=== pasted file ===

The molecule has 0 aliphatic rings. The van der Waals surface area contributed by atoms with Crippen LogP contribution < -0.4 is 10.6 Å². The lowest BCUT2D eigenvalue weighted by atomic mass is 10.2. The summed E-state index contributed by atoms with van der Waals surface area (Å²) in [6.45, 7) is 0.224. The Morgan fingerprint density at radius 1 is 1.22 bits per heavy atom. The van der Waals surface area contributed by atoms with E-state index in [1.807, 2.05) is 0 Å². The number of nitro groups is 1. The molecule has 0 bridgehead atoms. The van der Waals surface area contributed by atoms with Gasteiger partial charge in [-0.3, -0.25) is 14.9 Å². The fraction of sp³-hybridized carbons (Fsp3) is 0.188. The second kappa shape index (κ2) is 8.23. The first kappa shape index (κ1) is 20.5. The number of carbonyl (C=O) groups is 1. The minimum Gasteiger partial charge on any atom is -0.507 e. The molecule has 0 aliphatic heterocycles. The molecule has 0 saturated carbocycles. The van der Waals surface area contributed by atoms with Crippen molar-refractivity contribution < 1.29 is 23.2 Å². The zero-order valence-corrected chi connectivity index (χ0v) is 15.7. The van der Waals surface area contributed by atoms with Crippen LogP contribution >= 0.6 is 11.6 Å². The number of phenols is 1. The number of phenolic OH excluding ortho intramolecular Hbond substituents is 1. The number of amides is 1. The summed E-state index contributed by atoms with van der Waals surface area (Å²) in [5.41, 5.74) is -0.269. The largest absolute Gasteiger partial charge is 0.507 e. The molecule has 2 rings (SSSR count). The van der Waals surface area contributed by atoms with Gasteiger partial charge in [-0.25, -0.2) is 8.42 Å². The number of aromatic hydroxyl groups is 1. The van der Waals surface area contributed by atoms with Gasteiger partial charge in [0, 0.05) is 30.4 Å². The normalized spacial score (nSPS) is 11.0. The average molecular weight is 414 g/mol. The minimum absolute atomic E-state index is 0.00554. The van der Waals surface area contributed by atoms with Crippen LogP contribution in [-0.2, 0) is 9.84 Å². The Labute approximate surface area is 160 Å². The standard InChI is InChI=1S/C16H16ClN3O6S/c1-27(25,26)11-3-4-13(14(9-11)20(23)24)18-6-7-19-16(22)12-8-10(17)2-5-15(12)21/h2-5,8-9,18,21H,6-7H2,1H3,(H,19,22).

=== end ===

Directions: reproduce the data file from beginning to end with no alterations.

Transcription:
The molecule has 0 aliphatic rings. The van der Waals surface area contributed by atoms with Crippen LogP contribution < -0.4 is 10.6 Å². The lowest BCUT2D eigenvalue weighted by atomic mass is 10.2. The summed E-state index contributed by atoms with van der Waals surface area (Å²) in [6.45, 7) is 0.224. The Morgan fingerprint density at radius 1 is 1.22 bits per heavy atom. The van der Waals surface area contributed by atoms with E-state index in [1.807, 2.05) is 0 Å². The number of nitro groups is 1. The molecule has 0 bridgehead atoms. The van der Waals surface area contributed by atoms with Gasteiger partial charge in [-0.3, -0.25) is 14.9 Å². The fraction of sp³-hybridized carbons (Fsp3) is 0.188. The second kappa shape index (κ2) is 8.23. The first kappa shape index (κ1) is 20.5. The number of carbonyl (C=O) groups is 1. The minimum Gasteiger partial charge on any atom is -0.507 e. The molecule has 0 aliphatic heterocycles. The molecule has 0 saturated carbocycles. The van der Waals surface area contributed by atoms with Crippen molar-refractivity contribution < 1.29 is 23.2 Å². The zero-order valence-corrected chi connectivity index (χ0v) is 15.7. The van der Waals surface area contributed by atoms with Crippen LogP contribution >= 0.6 is 11.6 Å². The number of phenols is 1. The number of phenolic OH excluding ortho intramolecular Hbond substituents is 1. The number of amides is 1. The summed E-state index contributed by atoms with van der Waals surface area (Å²) in [5.41, 5.74) is -0.269. The largest absolute Gasteiger partial charge is 0.507 e. The molecule has 2 rings (SSSR count). The van der Waals surface area contributed by atoms with Gasteiger partial charge in [-0.25, -0.2) is 8.42 Å². The number of aromatic hydroxyl groups is 1. The van der Waals surface area contributed by atoms with Gasteiger partial charge in [0, 0.05) is 30.4 Å². The normalized spacial score (nSPS) is 11.0. The average molecular weight is 414 g/mol. The minimum absolute atomic E-state index is 0.00554. The van der Waals surface area contributed by atoms with Crippen LogP contribution in [-0.2, 0) is 9.84 Å². The Labute approximate surface area is 160 Å². The standard InChI is InChI=1S/C16H16ClN3O6S/c1-27(25,26)11-3-4-13(14(9-11)20(23)24)18-6-7-19-16(22)12-8-10(17)2-5-15(12)21/h2-5,8-9,18,21H,6-7H2,1H3,(H,19,22).